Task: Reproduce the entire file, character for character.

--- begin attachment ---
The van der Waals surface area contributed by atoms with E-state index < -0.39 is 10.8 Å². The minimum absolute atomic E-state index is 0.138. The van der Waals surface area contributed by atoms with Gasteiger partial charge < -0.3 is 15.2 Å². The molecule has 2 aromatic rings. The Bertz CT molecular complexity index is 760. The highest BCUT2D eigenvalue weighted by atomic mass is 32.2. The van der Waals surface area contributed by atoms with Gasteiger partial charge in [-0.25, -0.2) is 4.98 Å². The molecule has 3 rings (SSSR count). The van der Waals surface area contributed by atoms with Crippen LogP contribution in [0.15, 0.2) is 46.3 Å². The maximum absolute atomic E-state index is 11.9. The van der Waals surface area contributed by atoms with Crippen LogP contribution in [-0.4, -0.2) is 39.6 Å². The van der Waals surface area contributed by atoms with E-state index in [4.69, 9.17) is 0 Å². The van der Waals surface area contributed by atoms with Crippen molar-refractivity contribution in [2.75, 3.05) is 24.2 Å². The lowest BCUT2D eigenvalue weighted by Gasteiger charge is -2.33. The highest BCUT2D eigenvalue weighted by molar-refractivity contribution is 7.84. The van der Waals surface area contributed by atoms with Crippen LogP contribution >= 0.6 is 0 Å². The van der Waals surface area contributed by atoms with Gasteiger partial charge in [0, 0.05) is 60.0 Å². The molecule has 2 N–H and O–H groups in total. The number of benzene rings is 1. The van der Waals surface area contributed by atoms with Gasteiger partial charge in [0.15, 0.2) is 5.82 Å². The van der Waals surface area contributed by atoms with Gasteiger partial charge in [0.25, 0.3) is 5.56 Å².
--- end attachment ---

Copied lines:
The van der Waals surface area contributed by atoms with E-state index < -0.39 is 10.8 Å². The minimum absolute atomic E-state index is 0.138. The van der Waals surface area contributed by atoms with Gasteiger partial charge < -0.3 is 15.2 Å². The molecule has 2 aromatic rings. The Bertz CT molecular complexity index is 760. The highest BCUT2D eigenvalue weighted by atomic mass is 32.2. The van der Waals surface area contributed by atoms with Gasteiger partial charge in [-0.25, -0.2) is 4.98 Å². The molecule has 3 rings (SSSR count). The van der Waals surface area contributed by atoms with Crippen LogP contribution in [0.15, 0.2) is 46.3 Å². The maximum absolute atomic E-state index is 11.9. The van der Waals surface area contributed by atoms with Crippen LogP contribution in [-0.4, -0.2) is 39.6 Å². The van der Waals surface area contributed by atoms with E-state index in [4.69, 9.17) is 0 Å². The van der Waals surface area contributed by atoms with Crippen molar-refractivity contribution in [2.75, 3.05) is 24.2 Å². The lowest BCUT2D eigenvalue weighted by Gasteiger charge is -2.33. The highest BCUT2D eigenvalue weighted by molar-refractivity contribution is 7.84. The van der Waals surface area contributed by atoms with Crippen LogP contribution >= 0.6 is 0 Å². The van der Waals surface area contributed by atoms with Gasteiger partial charge in [0, 0.05) is 60.0 Å². The molecule has 2 N–H and O–H groups in total. The number of benzene rings is 1. The van der Waals surface area contributed by atoms with Gasteiger partial charge in [0.15, 0.2) is 5.82 Å². The van der Waals surface area contributed by atoms with Gasteiger partial charge in [0.25, 0.3) is 5.56 Å².